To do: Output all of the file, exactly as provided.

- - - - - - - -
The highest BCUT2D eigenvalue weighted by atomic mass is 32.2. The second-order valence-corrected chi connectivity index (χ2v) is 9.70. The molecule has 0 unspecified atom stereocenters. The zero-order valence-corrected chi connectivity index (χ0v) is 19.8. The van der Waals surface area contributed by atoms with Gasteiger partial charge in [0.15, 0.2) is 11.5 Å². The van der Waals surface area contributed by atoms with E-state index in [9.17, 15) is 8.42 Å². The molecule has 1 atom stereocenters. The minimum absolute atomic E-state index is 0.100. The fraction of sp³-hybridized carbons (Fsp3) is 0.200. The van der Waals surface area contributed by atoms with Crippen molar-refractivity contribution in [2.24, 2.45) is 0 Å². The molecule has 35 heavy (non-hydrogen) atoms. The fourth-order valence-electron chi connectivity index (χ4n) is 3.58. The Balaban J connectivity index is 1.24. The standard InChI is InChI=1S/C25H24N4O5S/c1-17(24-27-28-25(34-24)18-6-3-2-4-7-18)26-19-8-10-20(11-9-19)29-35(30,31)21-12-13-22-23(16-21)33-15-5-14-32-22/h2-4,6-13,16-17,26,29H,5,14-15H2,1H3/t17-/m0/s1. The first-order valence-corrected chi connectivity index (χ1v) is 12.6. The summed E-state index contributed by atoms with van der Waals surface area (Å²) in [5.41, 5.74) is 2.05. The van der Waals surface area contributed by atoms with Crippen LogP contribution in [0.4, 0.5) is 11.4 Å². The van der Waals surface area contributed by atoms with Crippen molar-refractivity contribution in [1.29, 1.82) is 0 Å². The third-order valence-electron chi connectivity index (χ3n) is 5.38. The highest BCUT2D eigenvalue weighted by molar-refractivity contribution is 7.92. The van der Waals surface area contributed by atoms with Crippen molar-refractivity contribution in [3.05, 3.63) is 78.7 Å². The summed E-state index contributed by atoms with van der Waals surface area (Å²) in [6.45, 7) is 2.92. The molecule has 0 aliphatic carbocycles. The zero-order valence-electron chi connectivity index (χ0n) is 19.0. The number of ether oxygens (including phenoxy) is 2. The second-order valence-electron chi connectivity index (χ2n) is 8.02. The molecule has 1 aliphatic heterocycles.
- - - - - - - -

The highest BCUT2D eigenvalue weighted by atomic mass is 32.2. The second-order valence-corrected chi connectivity index (χ2v) is 9.70. The molecule has 0 unspecified atom stereocenters. The zero-order valence-corrected chi connectivity index (χ0v) is 19.8. The van der Waals surface area contributed by atoms with Gasteiger partial charge in [0.15, 0.2) is 11.5 Å². The van der Waals surface area contributed by atoms with E-state index in [9.17, 15) is 8.42 Å². The molecule has 1 atom stereocenters. The minimum absolute atomic E-state index is 0.100. The fraction of sp³-hybridized carbons (Fsp3) is 0.200. The van der Waals surface area contributed by atoms with Crippen molar-refractivity contribution in [2.24, 2.45) is 0 Å². The molecule has 35 heavy (non-hydrogen) atoms. The fourth-order valence-electron chi connectivity index (χ4n) is 3.58. The Balaban J connectivity index is 1.24. The standard InChI is InChI=1S/C25H24N4O5S/c1-17(24-27-28-25(34-24)18-6-3-2-4-7-18)26-19-8-10-20(11-9-19)29-35(30,31)21-12-13-22-23(16-21)33-15-5-14-32-22/h2-4,6-13,16-17,26,29H,5,14-15H2,1H3/t17-/m0/s1. The first-order valence-corrected chi connectivity index (χ1v) is 12.6. The summed E-state index contributed by atoms with van der Waals surface area (Å²) in [5.41, 5.74) is 2.05. The van der Waals surface area contributed by atoms with Crippen LogP contribution in [0.4, 0.5) is 11.4 Å². The van der Waals surface area contributed by atoms with Crippen molar-refractivity contribution in [1.29, 1.82) is 0 Å². The third-order valence-electron chi connectivity index (χ3n) is 5.38. The highest BCUT2D eigenvalue weighted by molar-refractivity contribution is 7.92. The van der Waals surface area contributed by atoms with Crippen molar-refractivity contribution in [3.05, 3.63) is 78.7 Å². The summed E-state index contributed by atoms with van der Waals surface area (Å²) in [6.45, 7) is 2.92. The molecule has 0 aliphatic carbocycles. The zero-order valence-electron chi connectivity index (χ0n) is 19.0. The number of ether oxygens (including phenoxy) is 2. The second-order valence-electron chi connectivity index (χ2n) is 8.02. The molecule has 1 aliphatic heterocycles.